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Molluscan Immunobiology: Challenges in the Anthropocene Epoch

  • Eric S. Loker
  • Christopher J. Bayne
Chapter

Abstract

The Mollusca, with a long and rich evolutionary history, is one of the most speciose and distinctive of the animal phyla. Among its members are some of the largest and most long-lived, intelligent, and commercially valuable invertebrate species, contributing massively to the human food supply. Some are valued for their beauty, and others are significant disease vectors. In this chapter, after first providing an overview of the diverse and often distinctive infectious agents with which molluscs must contend, we outline in broad strokes some of the major features of molluscan immune systems. Molluscs continue to enrich our broader understanding of immunology, both from a steady stream of new insights in genomic and postgenomic studies and from novel discoveries such as transmissible neoplasia, which challenge our understanding of cancer and basic processes such as allorecognition. We then discuss how the rapidly changing modern world often exposes molluscs to significant abiotic and biotic challenges—often presented in daunting combinations—that elicit complex responses and reveal the extent to which stress and immune responses are intertwined. We conclude with a discussion of aspects of molluscan immunobiology about which we need to expand our scope of knowledge if molluscs are not to suffer more than they already have in this, the world’s sixth major episode of mass extinction.

Keywords

Comparative immunology Evolutionary immunology Mollusca Host–parasite interactions Conservation biology Parasites Pathogens Hemocytes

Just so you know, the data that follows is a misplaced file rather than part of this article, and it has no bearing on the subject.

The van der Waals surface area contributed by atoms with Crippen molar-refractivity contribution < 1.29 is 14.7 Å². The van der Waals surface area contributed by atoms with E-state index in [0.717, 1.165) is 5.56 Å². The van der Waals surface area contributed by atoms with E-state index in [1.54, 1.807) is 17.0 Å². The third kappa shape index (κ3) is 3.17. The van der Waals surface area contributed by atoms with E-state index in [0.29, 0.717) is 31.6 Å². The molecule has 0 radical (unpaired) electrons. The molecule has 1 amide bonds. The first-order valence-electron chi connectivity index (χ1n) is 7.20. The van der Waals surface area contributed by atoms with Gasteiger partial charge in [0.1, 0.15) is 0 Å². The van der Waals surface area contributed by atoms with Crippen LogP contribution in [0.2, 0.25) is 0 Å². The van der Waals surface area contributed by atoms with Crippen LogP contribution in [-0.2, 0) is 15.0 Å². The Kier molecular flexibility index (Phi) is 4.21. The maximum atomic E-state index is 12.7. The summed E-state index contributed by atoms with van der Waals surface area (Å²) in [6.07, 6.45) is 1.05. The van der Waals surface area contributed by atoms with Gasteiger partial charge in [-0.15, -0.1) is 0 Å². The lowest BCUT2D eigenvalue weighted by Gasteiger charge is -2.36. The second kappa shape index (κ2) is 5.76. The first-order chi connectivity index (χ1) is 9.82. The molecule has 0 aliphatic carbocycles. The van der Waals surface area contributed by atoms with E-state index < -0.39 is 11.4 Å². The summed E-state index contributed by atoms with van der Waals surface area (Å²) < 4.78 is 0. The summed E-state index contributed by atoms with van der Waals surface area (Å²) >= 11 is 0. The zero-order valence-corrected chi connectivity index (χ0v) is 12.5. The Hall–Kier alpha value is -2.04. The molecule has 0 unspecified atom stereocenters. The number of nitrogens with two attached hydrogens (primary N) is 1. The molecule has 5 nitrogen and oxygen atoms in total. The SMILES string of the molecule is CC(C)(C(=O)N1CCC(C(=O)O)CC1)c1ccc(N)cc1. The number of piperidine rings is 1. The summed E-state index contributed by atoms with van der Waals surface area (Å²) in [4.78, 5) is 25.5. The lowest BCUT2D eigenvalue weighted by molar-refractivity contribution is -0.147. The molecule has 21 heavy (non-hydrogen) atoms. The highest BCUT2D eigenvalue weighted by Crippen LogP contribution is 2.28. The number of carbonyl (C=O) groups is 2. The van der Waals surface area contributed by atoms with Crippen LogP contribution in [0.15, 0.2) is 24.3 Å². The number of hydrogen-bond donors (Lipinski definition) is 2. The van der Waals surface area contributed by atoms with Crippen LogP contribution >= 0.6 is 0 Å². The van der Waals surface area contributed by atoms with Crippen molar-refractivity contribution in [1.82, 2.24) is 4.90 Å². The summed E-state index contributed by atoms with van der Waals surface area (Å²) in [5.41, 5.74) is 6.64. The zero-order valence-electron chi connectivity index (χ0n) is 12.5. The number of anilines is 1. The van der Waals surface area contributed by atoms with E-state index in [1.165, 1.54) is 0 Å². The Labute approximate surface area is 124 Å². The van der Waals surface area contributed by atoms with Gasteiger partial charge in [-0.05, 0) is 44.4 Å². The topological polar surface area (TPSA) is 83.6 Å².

Notes

Acknowledgements

We wish to thank Ms. Anne Rice for her superb and timely editorial assistance in compiling this manuscript. The ideas laid out in this chapter have been conceived, in large part, on account of works published by others, who are too numerous to mention individually; their papers are cited within. CJB was supported by NIH grant AI109134 and the Department of Integrative Biology at Oregon State University. ESL was supported by NIH grant AI101438 and the COBRE Center for Evolutionary and Theoretical Immunology (CETI), which is supported by NIH grant P30GM110907 from the National Institute of General Medical Sciences (NIGMS).

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© Springer International Publishing AG, part of Springer Nature 2018

Authors and Affiliations

  1. 1.Center for Evolutionary and Theoretical Immunology, Museum of Southwestern Biology, Department of Biology, The University of New MexicoAlbuquerqueUSA
  2. 2.Department of Integrative Biology, Oregon State UniversityCorvallisUSA

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